The high bonnet of Idwal Jones's book, published in 1945 and now reprinted by the Modern Library Food
series, is the chef's toque, a symbol of his stature, of cooking itself. Achieving the high bonnet is the good fortune of the novel's Jean-Marie Gallois, a young confisseur
(candy maker) from Provence who has earned an apprenticeship at Paris's famed Faisen d'Or restaurant. But Jean-Marie's ascension to glory is not the novel's central concern; revealing a world entirely devoted to food--getting it, eating it, and discussing it--is. In prose as sensually provocative as the dishes his characters enjoy, Jones acquaints readers with a world dedicated to pursuing pleasure at the table and the craft that makes it, in its culinary dimension at least, most possible. The joy and art of High Bonnet
is that its readers instantly ally themselves with the characters--with their mania for dining high, low, and outrageous (on the perfect Potage Crécy and
prehistoric muskox, for example). It's an exciting feat.
Early in the book, we meet the Baroness, who eats "with eyes half drooped, like a pigeon's in flight, allowing [a] croustade to splinter under her excellent teeth." Jones's splendid creation is also responsible for sending Jean-Marie to his apprenticeship, and thus to our encountering a Vietnamese anarchist; Guido, the roguish Italian kitchen expediter; a dwarf rôtissuer; an alcoholic waiter; a saffron-stashing sauce master, and many more extraordinary characters. Meals are enjoyed and stories are told, like that of a man "ruined by a dish," the creator of a legendary curry recipe who falls disastrously from great heights when he can no longer obtain the dish's "secret" ingredient. A philosophy is also put before us: "Never expect a perfect dinner to come from a clean kitchen," says a character; "as well as expect one from a laboratory." In our own age of mass cooking, it's particularly alluring to follow the adventures of Jean-Marie and company. High Bonnet is a window on a lost world and human activity that today cries for the book's vital passion. --Arthur Boehm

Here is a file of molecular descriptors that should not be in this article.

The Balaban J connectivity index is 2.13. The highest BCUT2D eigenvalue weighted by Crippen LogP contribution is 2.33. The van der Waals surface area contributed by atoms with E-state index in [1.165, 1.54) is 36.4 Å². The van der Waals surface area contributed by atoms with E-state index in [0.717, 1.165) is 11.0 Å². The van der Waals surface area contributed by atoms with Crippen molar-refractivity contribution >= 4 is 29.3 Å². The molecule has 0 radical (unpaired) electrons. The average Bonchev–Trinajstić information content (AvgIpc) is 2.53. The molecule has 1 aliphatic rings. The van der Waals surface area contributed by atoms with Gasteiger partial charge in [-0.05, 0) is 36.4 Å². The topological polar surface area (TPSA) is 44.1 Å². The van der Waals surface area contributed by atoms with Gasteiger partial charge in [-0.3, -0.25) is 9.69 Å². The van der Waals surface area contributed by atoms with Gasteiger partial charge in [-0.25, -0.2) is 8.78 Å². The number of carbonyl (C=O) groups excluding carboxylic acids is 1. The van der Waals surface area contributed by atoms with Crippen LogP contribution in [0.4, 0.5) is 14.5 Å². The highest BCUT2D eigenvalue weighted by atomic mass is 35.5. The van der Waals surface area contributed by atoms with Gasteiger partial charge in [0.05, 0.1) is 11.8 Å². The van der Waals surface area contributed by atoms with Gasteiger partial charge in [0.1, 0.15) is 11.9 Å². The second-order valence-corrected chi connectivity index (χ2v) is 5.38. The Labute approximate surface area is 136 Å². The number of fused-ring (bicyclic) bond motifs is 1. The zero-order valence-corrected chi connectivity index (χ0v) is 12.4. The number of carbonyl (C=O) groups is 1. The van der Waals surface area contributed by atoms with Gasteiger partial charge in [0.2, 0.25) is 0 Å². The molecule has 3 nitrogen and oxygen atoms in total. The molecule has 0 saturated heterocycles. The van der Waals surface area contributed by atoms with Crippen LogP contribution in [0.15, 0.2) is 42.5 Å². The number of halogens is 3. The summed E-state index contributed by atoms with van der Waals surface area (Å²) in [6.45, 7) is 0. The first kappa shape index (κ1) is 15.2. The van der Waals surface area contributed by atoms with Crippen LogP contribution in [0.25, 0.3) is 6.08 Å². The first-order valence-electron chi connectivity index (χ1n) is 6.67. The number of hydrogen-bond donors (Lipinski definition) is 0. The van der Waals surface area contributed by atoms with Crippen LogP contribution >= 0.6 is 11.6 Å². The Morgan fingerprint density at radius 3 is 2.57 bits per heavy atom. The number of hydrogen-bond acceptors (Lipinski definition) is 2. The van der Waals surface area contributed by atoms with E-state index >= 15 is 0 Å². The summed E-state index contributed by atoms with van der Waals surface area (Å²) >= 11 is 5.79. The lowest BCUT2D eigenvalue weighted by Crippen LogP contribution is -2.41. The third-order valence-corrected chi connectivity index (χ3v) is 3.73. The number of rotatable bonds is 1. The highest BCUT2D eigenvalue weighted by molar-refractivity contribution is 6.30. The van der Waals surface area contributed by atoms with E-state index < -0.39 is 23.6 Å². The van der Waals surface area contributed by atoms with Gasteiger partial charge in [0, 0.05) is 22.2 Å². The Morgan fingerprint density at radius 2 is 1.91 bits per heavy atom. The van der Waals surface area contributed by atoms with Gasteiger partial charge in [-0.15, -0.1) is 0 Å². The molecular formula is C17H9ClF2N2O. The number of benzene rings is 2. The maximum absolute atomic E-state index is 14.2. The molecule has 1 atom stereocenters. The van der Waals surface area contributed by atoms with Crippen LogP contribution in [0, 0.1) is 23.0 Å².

From Publishers Weekly
Jones's amusing 1945 novel, back in print for the first time in 40 years as the sixth entry in the Modern Library Food series, follows the adventures of Jean-Marie Gallois as he works his way up from apprentice saucier to chef de cuisine (along the way earning his "high bonnet") in renowned French restaurants. This is not, however, a novel about kitchen politics or about a young provincial becoming a Parisian man-about-town. This is a novel about food with a capital F, about meals, extravagant meals, had in fine dining rooms, country gardens and filthy taverns alike. As Anthony Bourdain (author of Kitchen Confidential) says in an introduction, in this book "everyone" from Jean-Marie's confectioner uncle to the Gypsy coppersmith who mends the kitchen pots "is a gourmet or a gourmand, racing through life oblivious to all creature comforts but the pursuit of flavor." Jones does take care to describe the workings of a 1930s French kitchen. He seems to relish capturing all the players, from scullions to wealthy diners. But he lingers most lovingly over his descriptions of food and flavors, and the pleasure of eating. A revered chef, for instance, has "an exquisite palate... so edged that it could cleave through a strange dish and its complexities to the intent of the chef" while a young woman attracts attention not with her beauty but with her appetite. Readers who want a full-blown story will be disappointed, but those who savor food writing will be thrilled by the wit and descriptive powers of this neglected author.
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